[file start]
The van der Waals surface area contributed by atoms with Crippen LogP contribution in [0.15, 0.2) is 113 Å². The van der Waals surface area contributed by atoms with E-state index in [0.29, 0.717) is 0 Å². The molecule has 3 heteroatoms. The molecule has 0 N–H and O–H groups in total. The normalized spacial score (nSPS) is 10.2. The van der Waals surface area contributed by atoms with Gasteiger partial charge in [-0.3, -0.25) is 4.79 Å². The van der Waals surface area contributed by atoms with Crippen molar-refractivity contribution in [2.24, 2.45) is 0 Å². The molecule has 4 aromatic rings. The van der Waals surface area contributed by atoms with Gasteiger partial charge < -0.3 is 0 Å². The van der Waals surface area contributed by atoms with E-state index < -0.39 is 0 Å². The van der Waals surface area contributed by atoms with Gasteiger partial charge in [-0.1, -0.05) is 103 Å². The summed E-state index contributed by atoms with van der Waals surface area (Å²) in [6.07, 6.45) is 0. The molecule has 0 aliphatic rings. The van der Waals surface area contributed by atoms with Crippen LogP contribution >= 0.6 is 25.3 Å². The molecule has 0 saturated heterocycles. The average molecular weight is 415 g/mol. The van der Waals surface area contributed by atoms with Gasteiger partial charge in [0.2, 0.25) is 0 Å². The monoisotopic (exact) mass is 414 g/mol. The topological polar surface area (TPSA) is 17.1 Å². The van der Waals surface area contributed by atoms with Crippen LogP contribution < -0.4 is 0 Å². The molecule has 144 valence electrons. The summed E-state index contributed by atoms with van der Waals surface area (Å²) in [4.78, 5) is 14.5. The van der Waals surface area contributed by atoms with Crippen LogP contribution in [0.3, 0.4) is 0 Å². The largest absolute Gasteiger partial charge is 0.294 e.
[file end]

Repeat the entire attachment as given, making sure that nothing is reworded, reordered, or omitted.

The van der Waals surface area contributed by atoms with Crippen LogP contribution in [0.15, 0.2) is 113 Å². The van der Waals surface area contributed by atoms with E-state index in [0.29, 0.717) is 0 Å². The molecule has 3 heteroatoms. The molecule has 0 N–H and O–H groups in total. The normalized spacial score (nSPS) is 10.2. The van der Waals surface area contributed by atoms with Gasteiger partial charge in [-0.3, -0.25) is 4.79 Å². The van der Waals surface area contributed by atoms with Crippen molar-refractivity contribution in [2.24, 2.45) is 0 Å². The molecule has 4 aromatic rings. The van der Waals surface area contributed by atoms with Gasteiger partial charge < -0.3 is 0 Å². The van der Waals surface area contributed by atoms with E-state index < -0.39 is 0 Å². The van der Waals surface area contributed by atoms with Gasteiger partial charge in [-0.1, -0.05) is 103 Å². The summed E-state index contributed by atoms with van der Waals surface area (Å²) in [6.07, 6.45) is 0. The molecule has 0 aliphatic rings. The van der Waals surface area contributed by atoms with Crippen LogP contribution >= 0.6 is 25.3 Å². The molecule has 0 saturated heterocycles. The average molecular weight is 415 g/mol. The van der Waals surface area contributed by atoms with Gasteiger partial charge in [0.2, 0.25) is 0 Å². The monoisotopic (exact) mass is 414 g/mol. The topological polar surface area (TPSA) is 17.1 Å². The van der Waals surface area contributed by atoms with Crippen LogP contribution < -0.4 is 0 Å². The molecule has 144 valence electrons. The summed E-state index contributed by atoms with van der Waals surface area (Å²) in [4.78, 5) is 14.5. The van der Waals surface area contributed by atoms with Crippen LogP contribution in [0.3, 0.4) is 0 Å². The largest absolute Gasteiger partial charge is 0.294 e.